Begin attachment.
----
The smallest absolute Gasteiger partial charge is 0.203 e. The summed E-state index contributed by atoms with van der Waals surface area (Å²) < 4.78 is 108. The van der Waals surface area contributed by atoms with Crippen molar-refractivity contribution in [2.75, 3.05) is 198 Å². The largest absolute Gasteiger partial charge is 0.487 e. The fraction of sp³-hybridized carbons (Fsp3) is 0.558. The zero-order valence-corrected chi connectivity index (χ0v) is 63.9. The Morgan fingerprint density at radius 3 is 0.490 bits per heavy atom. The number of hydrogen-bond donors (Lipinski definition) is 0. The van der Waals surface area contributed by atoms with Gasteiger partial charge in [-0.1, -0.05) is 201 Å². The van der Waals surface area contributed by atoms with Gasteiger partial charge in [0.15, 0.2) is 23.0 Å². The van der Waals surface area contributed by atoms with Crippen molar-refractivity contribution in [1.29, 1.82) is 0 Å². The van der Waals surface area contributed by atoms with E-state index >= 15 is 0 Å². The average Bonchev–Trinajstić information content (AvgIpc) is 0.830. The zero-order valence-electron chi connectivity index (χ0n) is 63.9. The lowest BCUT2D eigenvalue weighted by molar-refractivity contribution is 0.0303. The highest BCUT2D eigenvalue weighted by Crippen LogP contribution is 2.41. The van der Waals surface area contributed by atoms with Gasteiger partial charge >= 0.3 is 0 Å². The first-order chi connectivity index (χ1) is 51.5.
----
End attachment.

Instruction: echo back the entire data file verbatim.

The smallest absolute Gasteiger partial charge is 0.203 e. The summed E-state index contributed by atoms with van der Waals surface area (Å²) < 4.78 is 108. The van der Waals surface area contributed by atoms with Crippen molar-refractivity contribution in [2.75, 3.05) is 198 Å². The largest absolute Gasteiger partial charge is 0.487 e. The fraction of sp³-hybridized carbons (Fsp3) is 0.558. The zero-order valence-corrected chi connectivity index (χ0v) is 63.9. The Morgan fingerprint density at radius 3 is 0.490 bits per heavy atom. The number of hydrogen-bond donors (Lipinski definition) is 0. The van der Waals surface area contributed by atoms with Gasteiger partial charge in [-0.1, -0.05) is 201 Å². The van der Waals surface area contributed by atoms with Gasteiger partial charge in [0.15, 0.2) is 23.0 Å². The van der Waals surface area contributed by atoms with Crippen molar-refractivity contribution in [1.29, 1.82) is 0 Å². The van der Waals surface area contributed by atoms with E-state index >= 15 is 0 Å². The average Bonchev–Trinajstić information content (AvgIpc) is 0.830. The zero-order valence-electron chi connectivity index (χ0n) is 63.9. The lowest BCUT2D eigenvalue weighted by molar-refractivity contribution is 0.0303. The highest BCUT2D eigenvalue weighted by Crippen LogP contribution is 2.41. The van der Waals surface area contributed by atoms with Gasteiger partial charge >= 0.3 is 0 Å². The first-order chi connectivity index (χ1) is 51.5.